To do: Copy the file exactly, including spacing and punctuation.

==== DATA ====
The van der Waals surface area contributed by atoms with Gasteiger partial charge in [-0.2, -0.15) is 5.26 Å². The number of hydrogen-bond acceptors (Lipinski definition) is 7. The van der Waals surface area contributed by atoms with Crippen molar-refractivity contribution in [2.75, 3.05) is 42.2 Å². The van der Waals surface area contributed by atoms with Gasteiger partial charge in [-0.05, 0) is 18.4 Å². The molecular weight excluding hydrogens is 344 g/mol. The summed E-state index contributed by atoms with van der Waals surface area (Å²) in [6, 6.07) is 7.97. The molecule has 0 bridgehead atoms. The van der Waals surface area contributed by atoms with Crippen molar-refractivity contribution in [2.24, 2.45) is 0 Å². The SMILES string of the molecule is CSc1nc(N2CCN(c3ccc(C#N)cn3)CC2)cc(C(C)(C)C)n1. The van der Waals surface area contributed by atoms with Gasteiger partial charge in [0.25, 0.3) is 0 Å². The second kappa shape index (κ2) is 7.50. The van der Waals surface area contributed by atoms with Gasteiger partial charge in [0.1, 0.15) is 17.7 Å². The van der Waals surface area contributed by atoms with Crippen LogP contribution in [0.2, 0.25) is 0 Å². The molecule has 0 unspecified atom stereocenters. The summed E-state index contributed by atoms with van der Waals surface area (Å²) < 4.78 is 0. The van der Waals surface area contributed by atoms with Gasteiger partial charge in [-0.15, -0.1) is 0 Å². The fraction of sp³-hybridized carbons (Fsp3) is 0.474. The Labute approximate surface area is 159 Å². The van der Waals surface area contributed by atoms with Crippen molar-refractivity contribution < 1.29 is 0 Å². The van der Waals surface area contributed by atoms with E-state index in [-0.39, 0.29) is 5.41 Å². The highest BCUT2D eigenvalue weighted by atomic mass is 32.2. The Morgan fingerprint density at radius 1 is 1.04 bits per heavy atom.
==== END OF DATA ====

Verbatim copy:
The van der Waals surface area contributed by atoms with Gasteiger partial charge in [-0.2, -0.15) is 5.26 Å². The number of hydrogen-bond acceptors (Lipinski definition) is 7. The van der Waals surface area contributed by atoms with Crippen molar-refractivity contribution in [2.75, 3.05) is 42.2 Å². The van der Waals surface area contributed by atoms with Gasteiger partial charge in [-0.05, 0) is 18.4 Å². The molecular weight excluding hydrogens is 344 g/mol. The summed E-state index contributed by atoms with van der Waals surface area (Å²) in [6, 6.07) is 7.97. The molecule has 0 bridgehead atoms. The van der Waals surface area contributed by atoms with Crippen molar-refractivity contribution in [2.24, 2.45) is 0 Å². The SMILES string of the molecule is CSc1nc(N2CCN(c3ccc(C#N)cn3)CC2)cc(C(C)(C)C)n1. The van der Waals surface area contributed by atoms with Gasteiger partial charge in [0.25, 0.3) is 0 Å². The second kappa shape index (κ2) is 7.50. The van der Waals surface area contributed by atoms with Gasteiger partial charge in [0.1, 0.15) is 17.7 Å². The van der Waals surface area contributed by atoms with Crippen LogP contribution in [0.2, 0.25) is 0 Å². The molecule has 0 unspecified atom stereocenters. The summed E-state index contributed by atoms with van der Waals surface area (Å²) < 4.78 is 0. The van der Waals surface area contributed by atoms with Gasteiger partial charge in [-0.15, -0.1) is 0 Å². The fraction of sp³-hybridized carbons (Fsp3) is 0.474. The Labute approximate surface area is 159 Å². The van der Waals surface area contributed by atoms with Crippen molar-refractivity contribution < 1.29 is 0 Å². The van der Waals surface area contributed by atoms with E-state index in [-0.39, 0.29) is 5.41 Å². The highest BCUT2D eigenvalue weighted by atomic mass is 32.2. The Morgan fingerprint density at radius 1 is 1.04 bits per heavy atom.